Duc in Altum – Put out into the Deep.

Luke’s account is a little different than John’s. His story is about the calling of Peter. Luke also shows Peter to be obedient. In this account, the successful catch is preceded by an act of faith on Peter’s part – to “put out into the deep” despite having failed to make a catch the entire night.

There is a lot of metaphoric language in the account. First, the haul of fish is a metaphor for the success the disciples will have in their work of evangelization – assuming it is rooted in a faith in Christ, and an obedience to Christ. Secondly, the failure to make a successful catch – during the night, no less – is a metaphor for man operating on his own, or ‘in the dark’ as it were. There is no success to be had when man acts on his own behalf and without the assistance of God. Finally, the charge to “set out into the deep” is a metaphoric order by Christ to be bold on behalf of the mission of evangelization. Christ is telling the disciples, ‘this is no time to be timid.’ And in order to drive home that very point, he tells Peter, be not afraid, for from now on you will be a fisher of men.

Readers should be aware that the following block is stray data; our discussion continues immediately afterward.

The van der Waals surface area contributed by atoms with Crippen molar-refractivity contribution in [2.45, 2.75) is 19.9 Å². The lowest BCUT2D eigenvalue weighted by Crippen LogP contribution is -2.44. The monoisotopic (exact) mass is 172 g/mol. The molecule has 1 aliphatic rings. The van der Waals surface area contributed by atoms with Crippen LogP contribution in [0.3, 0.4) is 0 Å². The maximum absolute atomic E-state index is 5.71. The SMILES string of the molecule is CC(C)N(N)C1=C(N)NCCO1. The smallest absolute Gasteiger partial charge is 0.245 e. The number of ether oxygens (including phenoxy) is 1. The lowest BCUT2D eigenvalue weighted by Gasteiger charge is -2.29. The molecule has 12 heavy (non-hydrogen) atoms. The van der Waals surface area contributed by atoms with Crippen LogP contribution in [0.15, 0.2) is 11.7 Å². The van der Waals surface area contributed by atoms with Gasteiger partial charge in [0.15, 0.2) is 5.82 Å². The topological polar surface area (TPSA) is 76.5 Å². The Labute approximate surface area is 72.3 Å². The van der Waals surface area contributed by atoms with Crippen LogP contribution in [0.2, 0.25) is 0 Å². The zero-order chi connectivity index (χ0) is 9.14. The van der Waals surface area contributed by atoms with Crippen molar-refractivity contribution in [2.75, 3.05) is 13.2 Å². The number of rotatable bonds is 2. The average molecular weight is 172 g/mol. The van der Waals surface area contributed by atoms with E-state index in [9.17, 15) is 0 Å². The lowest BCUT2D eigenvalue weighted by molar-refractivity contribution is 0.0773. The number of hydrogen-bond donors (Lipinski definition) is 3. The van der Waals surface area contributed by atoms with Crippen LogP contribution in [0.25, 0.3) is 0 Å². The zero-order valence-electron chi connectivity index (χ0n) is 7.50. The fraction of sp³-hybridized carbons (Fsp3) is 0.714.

Leave a Comment

  1. I find it difficult to accept that the John 21 passage is describing the same event as in Luke 5. In John, Jesus is on the shore as opposed to on the boat with Jesus in Luke. Could the John story be a post-resurrection parallel to the early Luke story?

    • I recall from my graduate school years that some scholars argued that the memory of the story of “Jesus and the fishermen” was such that the scholars thought it was the same account placed in two different contexts by Luke and John.

      But there are clear and stark differences in the two Gospel stories.

      In one account Jesus preaches, in the other the attention is entirely on the fisherman. The conversation is not the same: in one account, “cast your net over the right side,” in the other, “put out into the deep.” And of course, in Luke’s account, the disciples quit their day job and follow Jesus; that’s not the point of the Johannine account.

      Sure, I think a fairly strong case can be made that these are two different events. We just have to keep in mind that scholars will continue to argue as to whether these two accounts, one in Luke and one in John, constitute two stories with one single historical kernel, or two completely different events.